Medicare Beneficiaries with the Highest Costs Spend Mostly on Outpatient Care and Medications


It’s been well documented that just 10 percent of Medicare beneficiaries account for over half the program’s spending in any given year. But how many of these patients continue to incur high costs over time? According to a Commonwealth Fund–supported study in the new issue of Health Affairs, 28 percent of beneficiaries with high costs in 2012 also had high costs over the next two years. Representing slightly less than 3 percent of the overall Medicare population, they accounted for nearly 20 percent of Medicare spending for the three years studied.

According to researchers José F. Figueroa, M.D., Xiner Zhou, and Ashish K. Jha, M.D., the bulk of spending by those with persistently high costs was for outpatient care and medications. These two areas, the experts say, are where interventions can have the biggest impact on overall Medicare spending.

Other Commonwealth Fund-supported research in the new Health Affairs:

  • Joshua M. Liao, M.D., Ezekiel J. Emanuel, M.D., and colleagues examine whether Medicare’s Comprehensive Care for Joint Replacement (CJR) program, a mandatory bundled-payment initiative involving nearly 800 U.S. hospitals, should be expanded. In the program’s first year, nearly 50 percent of the hospitals kept joint-replacement costs below target while maintaining quality.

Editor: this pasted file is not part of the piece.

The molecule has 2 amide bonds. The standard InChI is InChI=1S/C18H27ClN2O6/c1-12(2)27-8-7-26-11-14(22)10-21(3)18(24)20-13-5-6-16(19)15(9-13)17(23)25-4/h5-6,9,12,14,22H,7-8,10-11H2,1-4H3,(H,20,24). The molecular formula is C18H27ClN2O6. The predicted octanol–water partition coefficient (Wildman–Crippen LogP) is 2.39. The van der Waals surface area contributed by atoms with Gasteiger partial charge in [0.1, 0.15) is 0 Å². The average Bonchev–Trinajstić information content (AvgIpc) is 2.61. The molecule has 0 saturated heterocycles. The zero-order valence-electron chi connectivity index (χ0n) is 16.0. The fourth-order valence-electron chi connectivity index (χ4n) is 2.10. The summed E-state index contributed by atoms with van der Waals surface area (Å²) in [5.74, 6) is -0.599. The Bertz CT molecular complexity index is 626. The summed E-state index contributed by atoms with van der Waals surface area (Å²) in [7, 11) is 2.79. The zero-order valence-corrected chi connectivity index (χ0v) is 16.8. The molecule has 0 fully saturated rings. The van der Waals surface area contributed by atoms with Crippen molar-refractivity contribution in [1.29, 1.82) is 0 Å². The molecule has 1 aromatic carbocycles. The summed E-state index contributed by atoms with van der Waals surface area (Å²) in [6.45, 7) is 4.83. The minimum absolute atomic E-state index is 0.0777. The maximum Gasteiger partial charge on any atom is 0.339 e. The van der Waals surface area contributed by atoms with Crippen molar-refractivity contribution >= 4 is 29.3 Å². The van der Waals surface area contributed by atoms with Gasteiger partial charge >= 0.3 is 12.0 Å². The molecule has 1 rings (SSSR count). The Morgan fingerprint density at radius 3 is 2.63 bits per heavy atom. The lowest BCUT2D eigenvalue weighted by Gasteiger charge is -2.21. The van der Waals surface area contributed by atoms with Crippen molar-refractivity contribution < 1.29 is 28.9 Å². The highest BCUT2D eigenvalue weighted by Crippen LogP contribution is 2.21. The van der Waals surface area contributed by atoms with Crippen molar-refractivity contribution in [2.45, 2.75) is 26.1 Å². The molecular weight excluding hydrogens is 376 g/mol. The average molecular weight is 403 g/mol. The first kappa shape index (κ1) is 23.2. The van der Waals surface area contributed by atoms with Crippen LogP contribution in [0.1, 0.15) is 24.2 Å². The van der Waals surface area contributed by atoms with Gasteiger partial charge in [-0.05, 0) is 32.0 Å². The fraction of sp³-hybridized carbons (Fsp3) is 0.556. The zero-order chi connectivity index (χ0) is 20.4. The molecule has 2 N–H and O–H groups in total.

According to the authors, Medicare could achieve similar results if CJR were expanded to other hospitals. They caution, however, that hospitals in smaller markets may be unable to take on the financial risks associated with fixed payments.


  • Amber Willink, Nicholas Reed, Au.D., and Frank Lin, M.D., warn that the Over-the-Counter Hearing Aid Act of 2017, may have unintended consequences. Although the law is likely to lower prices for hearing aids, it doesn’t cover hearing care services, and fewer people with hearing loss will get the help they need from health professionals to properly use and maintain their devices.

    The researchers found that among older Medicare beneficiaries who use hearing aids, those with lower incomes who are also enrolled in Medicaid have 41 percent lower odds of using hearing care services than those with higher incomes, and they are twice as likely to report trouble hearing with their aids. Adding coverage for hearing services to Medicare would remove a barrier to obtaining hearing aids.
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